Former presidential candidate Hamdeen Sabbahi has said he is working to form a large, organized political group that might include his Karama Party and Mohamed ElBaradei’s Constitution Party.
Sabbahi, who ranked third in the first round of the presidential election on 23 and 24 May, sand his bloc would serve as a real competitor in the next parliamentary elections.
He said the new president, whose name is scheduled to be announced Thursday, would take office temporarily and that the fate of the president would be determined by the new constitution.
If the constitution does not clearly stipulate that the coming president would keep his seat until the end of his term, a new president would probably be elected after the constitution is written and parliamentary elections are held, Sabbahi said.
During a meeting late Monday with the Carter Center, which has been observing the presidential polls, Sabbahi said the results of the first round of the election had imposed on Egyptians choices that do not reflect the 25 January revolution.
The runoff pitted former Prime Minister Ahmed Shafiq against the Muslim Brotherhood’s candidate, Mohamed Morsy.
Egyptians have been obliged to choose between Shafiq, who represents the regime, and Morsy, who represents the Brotherhood. Sabbahi said that though the Brotherhood participated in the revolution, it worked to seize power from other political partners.
Sabbahi said the next president will be weakened by the supplement to the Constitutional Declaration issued by the ruling military council late Sunday. Sabbahi voiced his objection to the addendum.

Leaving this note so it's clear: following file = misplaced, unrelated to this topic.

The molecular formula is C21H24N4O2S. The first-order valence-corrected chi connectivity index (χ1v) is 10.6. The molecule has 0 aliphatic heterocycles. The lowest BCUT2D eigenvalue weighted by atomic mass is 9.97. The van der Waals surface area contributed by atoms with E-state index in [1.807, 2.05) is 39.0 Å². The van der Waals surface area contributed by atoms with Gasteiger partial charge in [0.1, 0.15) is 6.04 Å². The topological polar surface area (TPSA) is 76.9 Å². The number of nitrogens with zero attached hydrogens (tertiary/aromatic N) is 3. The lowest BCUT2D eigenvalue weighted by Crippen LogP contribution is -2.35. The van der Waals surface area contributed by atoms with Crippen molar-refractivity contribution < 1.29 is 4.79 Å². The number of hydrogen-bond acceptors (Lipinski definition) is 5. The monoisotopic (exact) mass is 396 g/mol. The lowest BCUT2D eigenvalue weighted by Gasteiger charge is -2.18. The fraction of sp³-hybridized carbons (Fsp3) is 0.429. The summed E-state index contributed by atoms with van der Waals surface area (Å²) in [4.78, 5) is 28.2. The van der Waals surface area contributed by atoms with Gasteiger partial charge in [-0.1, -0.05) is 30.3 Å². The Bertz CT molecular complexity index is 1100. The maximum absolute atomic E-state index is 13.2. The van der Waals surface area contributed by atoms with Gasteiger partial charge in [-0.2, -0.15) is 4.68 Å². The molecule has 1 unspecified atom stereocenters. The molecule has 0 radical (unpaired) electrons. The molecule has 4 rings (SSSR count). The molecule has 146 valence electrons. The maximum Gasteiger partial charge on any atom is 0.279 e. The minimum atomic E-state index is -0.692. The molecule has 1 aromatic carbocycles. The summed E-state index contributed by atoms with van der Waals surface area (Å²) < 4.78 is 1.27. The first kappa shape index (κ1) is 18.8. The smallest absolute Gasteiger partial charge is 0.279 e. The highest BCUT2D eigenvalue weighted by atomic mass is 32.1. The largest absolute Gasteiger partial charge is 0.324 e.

US Senator Jason Carter, former Yemeni Prime Minister Abdel Karim al-Eriani, former Jordanian Foreign Minister and Carnegie Endowment for International Peace Deputy Director Marwan Muashar, and others attended the Carter Center meeting.
Sabbahi said revolutionary groups have to unite in organized, popular action to prepare for the next parliamentary elections.
The Nasserist former candidate dismissed suggestions that political groups are standing by the side of the Supreme Council of the Armed Forces. He said those groups oppose SCAF and the Muslim Brotherhood equally.
Sabbahi said the Brotherhood’s political greediness frustrated secular groups that had hoped to engage with the group as a revolutionary partner. He said those groups might occasionally see SCAF decisions as serving common political goals, giving as evidence the current moves to draft the country’s new constitution before electing the new president.
He predicted that the recently announced Constituent Assembly formation might be annulled by a court verdict, noting that discussions are taking place for a consensus formation.
He said that despite concerns aroused by Article 60 of the supplement to the Constitutional Declaration, the article guarantees the country’s civilian identity in the future.